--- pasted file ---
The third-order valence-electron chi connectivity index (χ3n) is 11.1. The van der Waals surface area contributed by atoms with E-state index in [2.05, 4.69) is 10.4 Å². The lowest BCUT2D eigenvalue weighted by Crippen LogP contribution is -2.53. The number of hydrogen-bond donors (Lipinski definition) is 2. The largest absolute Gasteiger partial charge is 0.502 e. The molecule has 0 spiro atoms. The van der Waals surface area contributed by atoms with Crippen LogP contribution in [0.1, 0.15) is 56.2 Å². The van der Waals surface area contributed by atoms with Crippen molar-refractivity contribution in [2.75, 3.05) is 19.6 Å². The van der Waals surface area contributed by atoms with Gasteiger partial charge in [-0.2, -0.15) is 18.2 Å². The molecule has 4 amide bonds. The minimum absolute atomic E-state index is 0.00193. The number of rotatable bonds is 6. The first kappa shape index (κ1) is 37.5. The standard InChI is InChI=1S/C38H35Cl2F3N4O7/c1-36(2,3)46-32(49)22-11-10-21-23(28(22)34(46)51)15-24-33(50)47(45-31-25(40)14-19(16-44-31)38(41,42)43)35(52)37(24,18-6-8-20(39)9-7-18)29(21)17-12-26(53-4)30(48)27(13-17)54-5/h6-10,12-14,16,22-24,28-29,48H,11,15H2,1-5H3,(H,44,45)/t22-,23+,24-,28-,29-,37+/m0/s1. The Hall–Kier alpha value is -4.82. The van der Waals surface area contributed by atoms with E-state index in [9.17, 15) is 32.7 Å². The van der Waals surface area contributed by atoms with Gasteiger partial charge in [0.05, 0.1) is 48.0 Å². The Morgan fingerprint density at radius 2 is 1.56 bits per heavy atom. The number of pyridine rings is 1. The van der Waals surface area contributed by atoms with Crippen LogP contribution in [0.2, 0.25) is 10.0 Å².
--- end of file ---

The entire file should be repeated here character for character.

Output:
The third-order valence-electron chi connectivity index (χ3n) is 11.1. The van der Waals surface area contributed by atoms with E-state index in [2.05, 4.69) is 10.4 Å². The lowest BCUT2D eigenvalue weighted by Crippen LogP contribution is -2.53. The number of hydrogen-bond donors (Lipinski definition) is 2. The largest absolute Gasteiger partial charge is 0.502 e. The molecule has 0 spiro atoms. The van der Waals surface area contributed by atoms with Crippen LogP contribution in [0.1, 0.15) is 56.2 Å². The van der Waals surface area contributed by atoms with Crippen molar-refractivity contribution in [2.75, 3.05) is 19.6 Å². The van der Waals surface area contributed by atoms with Gasteiger partial charge in [-0.2, -0.15) is 18.2 Å². The molecule has 4 amide bonds. The minimum absolute atomic E-state index is 0.00193. The number of rotatable bonds is 6. The first kappa shape index (κ1) is 37.5. The standard InChI is InChI=1S/C38H35Cl2F3N4O7/c1-36(2,3)46-32(49)22-11-10-21-23(28(22)34(46)51)15-24-33(50)47(45-31-25(40)14-19(16-44-31)38(41,42)43)35(52)37(24,18-6-8-20(39)9-7-18)29(21)17-12-26(53-4)30(48)27(13-17)54-5/h6-10,12-14,16,22-24,28-29,48H,11,15H2,1-5H3,(H,44,45)/t22-,23+,24-,28-,29-,37+/m0/s1. The Hall–Kier alpha value is -4.82. The van der Waals surface area contributed by atoms with E-state index in [9.17, 15) is 32.7 Å². The van der Waals surface area contributed by atoms with Gasteiger partial charge in [0.05, 0.1) is 48.0 Å². The Morgan fingerprint density at radius 2 is 1.56 bits per heavy atom. The number of pyridine rings is 1. The van der Waals surface area contributed by atoms with Crippen LogP contribution in [0.2, 0.25) is 10.0 Å².